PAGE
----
The Molecular Epidemiology of Parasites

A special issue of Parasitologia (ISSN 2673-6772).

Deadline for manuscript submissions: 31 October 2024 | Viewed by 2471

Special Issue Editor

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Guest Editor
Biomedical Research Centre, School of Science Engineering and Environment, University of Salford, Salford M5 4WT, UK
Interests: molecular epidemiology; Toxoplasma; trypanosomes; protozoan parasites; host-parasite interactions; ecology of parasitic diseases; host resistance to parasites

Special Issue Information

Dear Colleagues,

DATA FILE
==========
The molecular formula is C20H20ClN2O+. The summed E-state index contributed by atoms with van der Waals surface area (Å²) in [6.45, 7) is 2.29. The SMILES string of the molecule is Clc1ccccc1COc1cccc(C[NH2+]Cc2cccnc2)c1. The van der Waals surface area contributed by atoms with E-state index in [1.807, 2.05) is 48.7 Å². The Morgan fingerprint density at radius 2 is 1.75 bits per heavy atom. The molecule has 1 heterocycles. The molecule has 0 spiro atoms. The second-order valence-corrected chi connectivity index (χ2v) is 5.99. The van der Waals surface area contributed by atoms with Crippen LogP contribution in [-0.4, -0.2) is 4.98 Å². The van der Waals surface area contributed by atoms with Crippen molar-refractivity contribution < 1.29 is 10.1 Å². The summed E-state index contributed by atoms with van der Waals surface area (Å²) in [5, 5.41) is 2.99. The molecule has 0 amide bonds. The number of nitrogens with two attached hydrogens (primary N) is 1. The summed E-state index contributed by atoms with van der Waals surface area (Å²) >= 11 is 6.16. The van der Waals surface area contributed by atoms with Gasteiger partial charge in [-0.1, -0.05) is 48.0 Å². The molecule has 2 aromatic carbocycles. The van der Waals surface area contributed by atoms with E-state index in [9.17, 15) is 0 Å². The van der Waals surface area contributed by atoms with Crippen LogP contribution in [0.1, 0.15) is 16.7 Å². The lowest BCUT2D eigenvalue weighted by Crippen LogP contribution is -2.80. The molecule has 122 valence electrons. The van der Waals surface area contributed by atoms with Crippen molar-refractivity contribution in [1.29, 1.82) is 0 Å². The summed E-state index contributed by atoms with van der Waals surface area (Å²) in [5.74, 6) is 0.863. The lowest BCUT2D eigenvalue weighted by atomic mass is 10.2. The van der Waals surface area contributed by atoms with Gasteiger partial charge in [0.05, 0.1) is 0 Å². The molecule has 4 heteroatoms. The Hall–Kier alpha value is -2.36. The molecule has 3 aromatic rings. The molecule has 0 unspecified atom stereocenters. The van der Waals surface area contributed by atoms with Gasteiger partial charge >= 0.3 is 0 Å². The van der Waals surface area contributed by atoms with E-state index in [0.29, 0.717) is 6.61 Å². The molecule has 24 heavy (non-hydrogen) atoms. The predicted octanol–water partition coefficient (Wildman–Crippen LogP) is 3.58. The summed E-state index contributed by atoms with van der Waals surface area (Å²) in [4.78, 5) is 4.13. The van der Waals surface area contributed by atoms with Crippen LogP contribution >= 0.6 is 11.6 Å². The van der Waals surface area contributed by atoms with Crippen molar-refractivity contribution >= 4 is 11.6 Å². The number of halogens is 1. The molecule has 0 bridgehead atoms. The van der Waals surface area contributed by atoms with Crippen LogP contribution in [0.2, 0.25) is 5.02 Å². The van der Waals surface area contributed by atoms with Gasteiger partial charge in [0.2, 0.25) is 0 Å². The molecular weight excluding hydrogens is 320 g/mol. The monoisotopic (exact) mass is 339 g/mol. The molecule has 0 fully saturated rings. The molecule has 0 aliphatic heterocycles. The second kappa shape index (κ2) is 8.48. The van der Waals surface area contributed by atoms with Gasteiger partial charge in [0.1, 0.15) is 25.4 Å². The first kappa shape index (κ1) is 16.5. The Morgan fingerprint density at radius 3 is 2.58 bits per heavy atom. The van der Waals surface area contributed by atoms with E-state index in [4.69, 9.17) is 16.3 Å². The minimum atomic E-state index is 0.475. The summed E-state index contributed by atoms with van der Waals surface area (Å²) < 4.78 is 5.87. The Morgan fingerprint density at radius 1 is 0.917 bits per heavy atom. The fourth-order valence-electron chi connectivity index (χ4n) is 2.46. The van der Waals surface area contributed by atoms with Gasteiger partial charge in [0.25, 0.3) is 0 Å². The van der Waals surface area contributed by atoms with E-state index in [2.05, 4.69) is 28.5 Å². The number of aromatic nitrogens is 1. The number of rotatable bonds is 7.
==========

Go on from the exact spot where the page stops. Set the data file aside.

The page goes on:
Molecular epidemiology generally refers to the use of DNA-based approaches to understanding the identity, etiology or transmission of a disease. In the case of parasites, it has revolutionized our understanding of transmission cycles, transmission dynamics and the detailed taxonomic dissection of the infectious agents we are interested in. Since the first review, over 30 years ago, on the “Molecular Epidemiology of Parasites” (Hide and Tait, 1991, Experientia, 47, 128-142), technology has expanded from “the promise” of “new techniques” such as PCR to our current ability to sequence entire genomes from populations of parasites and beyond. Furthermore, the very limited range of parasites studied back then has exploded since. Databases of genomic sequences have enabled the development of tools which can not only be applied to almost all parasites but also used to discover those species as yet unknown to us. The aim of this Special Issue is to gather together recent studies that apply these wide ranges of techniques or approaches and to showcase the range of parasite species to which they have been applied. With the World Health Organization recently reporting that parasites cause 6 of the top 10 sources of death in low-income parts of the world, there is a pressing need to bring together ideas to advance our knowledge of parasite epidemiology.